Ok, I’m going to level with you. This game is probably shorter than it should be. There are only 11 stages and it is likely possible to complete the entire game in under four hours. Of course, I did say possible, not necessary. Much like many now retro 2D side scrolling platform games, there is the shortcut to the end and then there is the completionist path to the end.
Ducktales! Woo Hoo!
For example, the first two characters you will save are Beast and Scrooge McDuck. When you return to the castle’s hub they will each be in their own room and they will have optional quests for you. Scrooge will tell you he wants to open a store, but he needs wood for a sign. Beast mentions that he has the materials you need, but he can’t find anything in the dark and he needs Lumiere. If you return to the level you found Beast in, you will be able to now find the talking candelabra. Completing these quests will open a store that allows you to buy upgrades for Mickey. Each of the over 20 characters have multiple quests to complete that will increase your playtime closer to 25 hours.
If you skip doing these quests, you are purposely depriving yourself of much of the game. You are also purposely making the game quite a bit more difficult. These quests will reward you with more e-tickets (for buying upgrades) or by simply improving Mickey’s stats. Returning to a level to complete these quests doesn’t feel completely like backtracking as they will have increased enemies the second time around. If you lose all of your health it will cause you to reset at the stage’s beginning or mid-stage checkpoint minus any tickets or characters you had collected. So you not only have to navigate the level and locate the character or quest items within, you also have to survive to the end. It starts off easy but gets quite a bit more difficult at a good clip.
Jafar loves him some floor.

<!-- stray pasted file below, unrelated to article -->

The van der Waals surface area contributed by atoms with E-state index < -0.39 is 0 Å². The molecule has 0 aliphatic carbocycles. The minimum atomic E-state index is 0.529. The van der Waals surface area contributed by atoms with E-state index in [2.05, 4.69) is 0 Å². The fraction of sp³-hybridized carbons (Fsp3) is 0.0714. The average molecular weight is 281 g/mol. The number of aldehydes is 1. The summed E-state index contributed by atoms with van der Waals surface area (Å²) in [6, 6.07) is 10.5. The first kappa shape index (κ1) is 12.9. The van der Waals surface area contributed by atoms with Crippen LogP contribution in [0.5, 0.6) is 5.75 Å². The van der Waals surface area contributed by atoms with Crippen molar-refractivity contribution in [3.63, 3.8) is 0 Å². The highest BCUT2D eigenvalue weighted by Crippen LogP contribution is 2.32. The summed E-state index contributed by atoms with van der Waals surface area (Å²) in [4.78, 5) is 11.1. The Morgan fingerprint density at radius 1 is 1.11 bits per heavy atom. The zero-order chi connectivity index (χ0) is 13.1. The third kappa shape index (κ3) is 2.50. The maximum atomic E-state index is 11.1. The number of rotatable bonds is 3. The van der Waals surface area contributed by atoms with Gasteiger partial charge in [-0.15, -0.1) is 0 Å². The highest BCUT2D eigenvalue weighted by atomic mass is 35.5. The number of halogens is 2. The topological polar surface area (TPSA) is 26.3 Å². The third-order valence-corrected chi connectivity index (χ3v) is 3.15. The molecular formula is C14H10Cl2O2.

The aesthetics of this game are truly wonderful. Even if there are fewer levels than I would like, each one is lovingly crafted. Even on my larger 3DS XL screen this game is gorgeous. Somehow they not only captured the classic hand-painted look of the Disney films but also the charm of pixel art. Instead of trying to blur the line it somehow merged the two and made it elevate above what I expected. Enemies animate better than most videogame heroes do. The sounds and music set the mood perfectly.
I will warn you that I am a fan of Disney as well as classic Disney platformers. I probably got a lot more enjoyment than many people would out of the nod to the NES Ducktales game that happens when you summon Scrooge McDuck into battle. I couldn’t help but smile when Aladdin would assist me through one level by throwing apples at guards, in a clever nod to the SNES Aladdin game. I will fully admit to this game pushing my nostalgia buttons both in a gaming sense as well as an animation sense.
Ehh ... you can keep her.
The game’s biggest flaw is really that it needed to be twice as long as it was. There is solid gameplay, gorgeous graphics, clever level design, and dialog that is faithful to the many diverse characters. It is just a shame that we only got four different worlds (Neverland, Agrabah, Under the Sea, the castle), especially given how many other movies they reminded me about. Why were there three levels devoted to Peter Pan’s world but not a single one set in the Pridelands? It all feels like a missed opportunity especially when they have a setting that allows them to easily go “anywhere” because it is just a witch “casting illusions”. I know about space limitations of handheld games but I expected the game to have more levels than the 1989 Super Mario Land on the GameBoy did.
So all that said, it is a great game that is worth playing. I just don’t know if it is worth that $40 price point for anybody that isn’t a huge Disney fan. Give it a rent or wait for a sale. I want it to do well enough to see a sequel, but I also want people to not feel a ripped off content wise. And this is coming from a guy that recommends people play Skylanders.
This review is based on a 3DS copy of Epic Mickey: Power of Illusion.